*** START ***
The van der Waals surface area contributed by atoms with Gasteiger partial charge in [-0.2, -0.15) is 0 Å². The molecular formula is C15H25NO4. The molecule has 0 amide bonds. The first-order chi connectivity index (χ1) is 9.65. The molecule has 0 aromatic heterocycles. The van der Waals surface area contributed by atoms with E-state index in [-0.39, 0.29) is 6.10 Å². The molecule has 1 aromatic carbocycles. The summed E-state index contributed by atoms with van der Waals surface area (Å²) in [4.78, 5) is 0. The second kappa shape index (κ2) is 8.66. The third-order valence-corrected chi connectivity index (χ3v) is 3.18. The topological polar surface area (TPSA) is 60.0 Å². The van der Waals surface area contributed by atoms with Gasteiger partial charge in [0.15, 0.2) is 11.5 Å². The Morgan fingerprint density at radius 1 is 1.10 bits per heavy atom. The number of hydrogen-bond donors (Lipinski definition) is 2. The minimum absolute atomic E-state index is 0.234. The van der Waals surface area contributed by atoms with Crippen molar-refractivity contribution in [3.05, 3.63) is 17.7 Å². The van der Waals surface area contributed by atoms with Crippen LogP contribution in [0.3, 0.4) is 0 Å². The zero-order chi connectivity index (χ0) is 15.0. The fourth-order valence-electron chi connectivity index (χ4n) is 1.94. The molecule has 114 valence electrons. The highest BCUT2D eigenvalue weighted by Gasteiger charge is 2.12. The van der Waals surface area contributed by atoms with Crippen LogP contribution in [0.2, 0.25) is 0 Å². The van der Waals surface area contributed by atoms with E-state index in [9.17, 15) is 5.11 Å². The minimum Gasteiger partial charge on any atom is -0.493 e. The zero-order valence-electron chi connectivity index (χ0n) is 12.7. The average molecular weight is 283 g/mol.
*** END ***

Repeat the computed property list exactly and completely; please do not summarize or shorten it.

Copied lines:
The van der Waals surface area contributed by atoms with Gasteiger partial charge in [-0.2, -0.15) is 0 Å². The molecular formula is C15H25NO4. The molecule has 0 amide bonds. The first-order chi connectivity index (χ1) is 9.65. The molecule has 0 aromatic heterocycles. The van der Waals surface area contributed by atoms with E-state index in [-0.39, 0.29) is 6.10 Å². The molecule has 1 aromatic carbocycles. The summed E-state index contributed by atoms with van der Waals surface area (Å²) in [4.78, 5) is 0. The second kappa shape index (κ2) is 8.66. The third-order valence-corrected chi connectivity index (χ3v) is 3.18. The topological polar surface area (TPSA) is 60.0 Å². The van der Waals surface area contributed by atoms with Gasteiger partial charge in [0.15, 0.2) is 11.5 Å². The Morgan fingerprint density at radius 1 is 1.10 bits per heavy atom. The number of hydrogen-bond donors (Lipinski definition) is 2. The minimum absolute atomic E-state index is 0.234. The van der Waals surface area contributed by atoms with Crippen molar-refractivity contribution in [3.05, 3.63) is 17.7 Å². The van der Waals surface area contributed by atoms with Crippen LogP contribution in [0.3, 0.4) is 0 Å². The zero-order chi connectivity index (χ0) is 15.0. The fourth-order valence-electron chi connectivity index (χ4n) is 1.94. The molecule has 114 valence electrons. The highest BCUT2D eigenvalue weighted by Gasteiger charge is 2.12. The van der Waals surface area contributed by atoms with Crippen LogP contribution in [0.2, 0.25) is 0 Å². The van der Waals surface area contributed by atoms with E-state index in [9.17, 15) is 5.11 Å². The minimum Gasteiger partial charge on any atom is -0.493 e. The zero-order valence-electron chi connectivity index (χ0n) is 12.7. The average molecular weight is 283 g/mol.